Some General Conference talks hit me with such unexpected force that I can never be sure if there is something particularly forceful in the talk, something especially resonant in the hour, or some coincidence of circumstance that makes it stand out so clearly from the other (also good) talks of the session. I can’t explain it, but it’s what happened when I read Elder Marion D. Hanks’ talk, Trust in the Lord. I hope I can share a couple of reasons why I loved it so much.
The Lord delights to bless us with his love.
The idea that there is a God who not only does bless us with love, but who delights to do so is arresting. It reminds me of a quote from Jonathan Haidt that has always stuck with me:
Although I would like to live in a world in which everyone radiates benevolence towards everyone else, I would rather live in a world in which there was at least one person who loved me specifically, and whom I loved in return. (The Happiness Hypothesis, page 131)
Specificity is vital, and it goes both ways. God is not merely some generic, omnibenevolent abstraction. God is a title that refers to persons, like Jesus Christ and His Father, and they recognize and love each of us individually. This simple idea, that “The Lord delights to bless us with his love,” can pass by unnoticed like just another ornate phrase, but you should stop and really consider what it means. There is a person out there who sees you, who loves, and who is positively delighted to be able to bless your life.
But Elder Hanks’ talk is not all sunshine, and that is what made me love it all the more:
The power that remade Paul, that poured in love and washed out hostility and hate, did not save him from the great travails, from Nero’s dungeon or a martyr’s death. Christ lived in him, he said, he had found the peace of God that passed all comprehension. Nothing, not tribulation, distress, persecution, famine, nakedness, peril, sword, death, life, angels, principalities, powers, things present, things to come, height, depth, nor any other creature, could separate him from the love of Christ… Christ died on a cross, and won his victory; his disciples and followers also have been subject to the brute forces and foibles of this world, yet through enduring faith they have shared and will share in that victory.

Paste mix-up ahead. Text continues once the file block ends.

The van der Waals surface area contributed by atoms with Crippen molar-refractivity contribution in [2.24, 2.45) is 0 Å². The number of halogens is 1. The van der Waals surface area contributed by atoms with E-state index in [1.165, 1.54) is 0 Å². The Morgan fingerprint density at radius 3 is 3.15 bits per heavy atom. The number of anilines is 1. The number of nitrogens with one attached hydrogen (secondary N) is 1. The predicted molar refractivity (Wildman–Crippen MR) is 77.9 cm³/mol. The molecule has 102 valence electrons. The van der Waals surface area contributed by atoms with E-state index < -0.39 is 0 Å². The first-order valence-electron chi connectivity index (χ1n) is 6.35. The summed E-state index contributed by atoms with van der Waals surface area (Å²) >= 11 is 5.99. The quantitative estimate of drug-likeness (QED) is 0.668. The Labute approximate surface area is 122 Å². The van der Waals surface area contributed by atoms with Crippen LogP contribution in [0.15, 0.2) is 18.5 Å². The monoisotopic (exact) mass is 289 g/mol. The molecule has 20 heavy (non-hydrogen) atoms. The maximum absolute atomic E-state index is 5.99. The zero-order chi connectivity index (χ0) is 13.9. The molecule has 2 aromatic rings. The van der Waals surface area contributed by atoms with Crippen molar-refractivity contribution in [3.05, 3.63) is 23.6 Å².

The Problem of Evil is confounding, and yet I find that religion is never deeper, or more beautiful, or more vital than when it confronts this problem head-on. The idea of a loving God seems so absurd in contrast with a world full of tragedy, war, disease, and disaster. And yet, doesn’t the idea of a God being executed and hung on a cross seem just as absurd? The world mocked Christ and misunderstood His supreme victory as an ignominious defeat, confusing the end of His life with the beginning of our hope. This is a mistake we’ve made before.
Elder Hanks is not speaking theoretically, nor in the abstract:
I am not really thinking in the abstract, but I’m thinking of many noble souls who have met difficulties with courage, like my mother and many others who had little to rely upon—who had little but ingenuity and will and courage and faith. I’m thinking too of a more recent scene—a beautiful young face whiter than the hospital sheet upon which she lay, her sorrowing parents nearby grieving, as a relentless disease consumed her life. Comfort came to them in the quiet knowledge of the nearness of a Savior who himself had not been spared the most keen and intense suffering, who himself had drunk of the bitter cup.
It is awful what some of us are asked to go through. And—in terms of principles like fairness or justice—it is just as awful that so many of us are inexplicably not required to pay the same high price. I don’t think I could ever love or even respect any leader—including a God—who asked their followers to go through what they were not willing to do. But Jesus is not the kind of leader. Jesus did not shy from the shadows; he walked through the deepest shade.